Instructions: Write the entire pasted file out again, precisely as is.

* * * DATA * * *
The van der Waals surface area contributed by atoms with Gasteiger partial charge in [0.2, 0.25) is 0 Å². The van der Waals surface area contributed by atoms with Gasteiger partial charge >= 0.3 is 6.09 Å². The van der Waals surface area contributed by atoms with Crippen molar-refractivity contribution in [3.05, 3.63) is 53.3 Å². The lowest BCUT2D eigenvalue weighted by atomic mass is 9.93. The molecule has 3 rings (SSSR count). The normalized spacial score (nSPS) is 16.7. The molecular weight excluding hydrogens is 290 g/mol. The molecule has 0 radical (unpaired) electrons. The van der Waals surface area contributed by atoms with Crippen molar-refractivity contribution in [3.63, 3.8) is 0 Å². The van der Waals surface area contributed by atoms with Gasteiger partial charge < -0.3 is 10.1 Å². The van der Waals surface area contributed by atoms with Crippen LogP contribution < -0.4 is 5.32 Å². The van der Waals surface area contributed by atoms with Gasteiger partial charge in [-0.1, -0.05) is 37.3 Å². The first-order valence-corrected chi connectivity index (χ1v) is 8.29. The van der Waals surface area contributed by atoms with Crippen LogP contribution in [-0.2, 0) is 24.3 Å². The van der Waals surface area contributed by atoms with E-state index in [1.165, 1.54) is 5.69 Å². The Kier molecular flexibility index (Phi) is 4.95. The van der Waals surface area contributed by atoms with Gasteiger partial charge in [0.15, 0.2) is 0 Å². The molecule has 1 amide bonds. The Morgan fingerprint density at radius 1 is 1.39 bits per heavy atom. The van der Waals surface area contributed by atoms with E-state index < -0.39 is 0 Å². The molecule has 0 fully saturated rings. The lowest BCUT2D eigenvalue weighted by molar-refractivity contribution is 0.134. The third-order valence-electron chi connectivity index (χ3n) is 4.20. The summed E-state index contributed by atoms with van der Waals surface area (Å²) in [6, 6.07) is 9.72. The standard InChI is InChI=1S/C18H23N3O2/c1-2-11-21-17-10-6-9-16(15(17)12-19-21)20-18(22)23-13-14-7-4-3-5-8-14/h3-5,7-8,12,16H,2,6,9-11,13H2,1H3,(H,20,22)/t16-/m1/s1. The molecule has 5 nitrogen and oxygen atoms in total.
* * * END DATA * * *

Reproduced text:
The van der Waals surface area contributed by atoms with Gasteiger partial charge in [0.2, 0.25) is 0 Å². The van der Waals surface area contributed by atoms with Gasteiger partial charge >= 0.3 is 6.09 Å². The van der Waals surface area contributed by atoms with Crippen molar-refractivity contribution in [3.05, 3.63) is 53.3 Å². The lowest BCUT2D eigenvalue weighted by atomic mass is 9.93. The molecule has 3 rings (SSSR count). The normalized spacial score (nSPS) is 16.7. The molecular weight excluding hydrogens is 290 g/mol. The molecule has 0 radical (unpaired) electrons. The van der Waals surface area contributed by atoms with Crippen molar-refractivity contribution in [3.63, 3.8) is 0 Å². The van der Waals surface area contributed by atoms with Gasteiger partial charge < -0.3 is 10.1 Å². The van der Waals surface area contributed by atoms with Crippen LogP contribution < -0.4 is 5.32 Å². The van der Waals surface area contributed by atoms with Gasteiger partial charge in [-0.1, -0.05) is 37.3 Å². The first-order valence-corrected chi connectivity index (χ1v) is 8.29. The van der Waals surface area contributed by atoms with Crippen LogP contribution in [-0.2, 0) is 24.3 Å². The van der Waals surface area contributed by atoms with E-state index in [1.165, 1.54) is 5.69 Å². The Kier molecular flexibility index (Phi) is 4.95. The van der Waals surface area contributed by atoms with Gasteiger partial charge in [0.15, 0.2) is 0 Å². The molecule has 1 amide bonds. The Morgan fingerprint density at radius 1 is 1.39 bits per heavy atom. The van der Waals surface area contributed by atoms with E-state index < -0.39 is 0 Å². The molecule has 0 fully saturated rings. The lowest BCUT2D eigenvalue weighted by molar-refractivity contribution is 0.134. The third-order valence-electron chi connectivity index (χ3n) is 4.20. The summed E-state index contributed by atoms with van der Waals surface area (Å²) in [6, 6.07) is 9.72. The standard InChI is InChI=1S/C18H23N3O2/c1-2-11-21-17-10-6-9-16(15(17)12-19-21)20-18(22)23-13-14-7-4-3-5-8-14/h3-5,7-8,12,16H,2,6,9-11,13H2,1H3,(H,20,22)/t16-/m1/s1. The molecule has 5 nitrogen and oxygen atoms in total.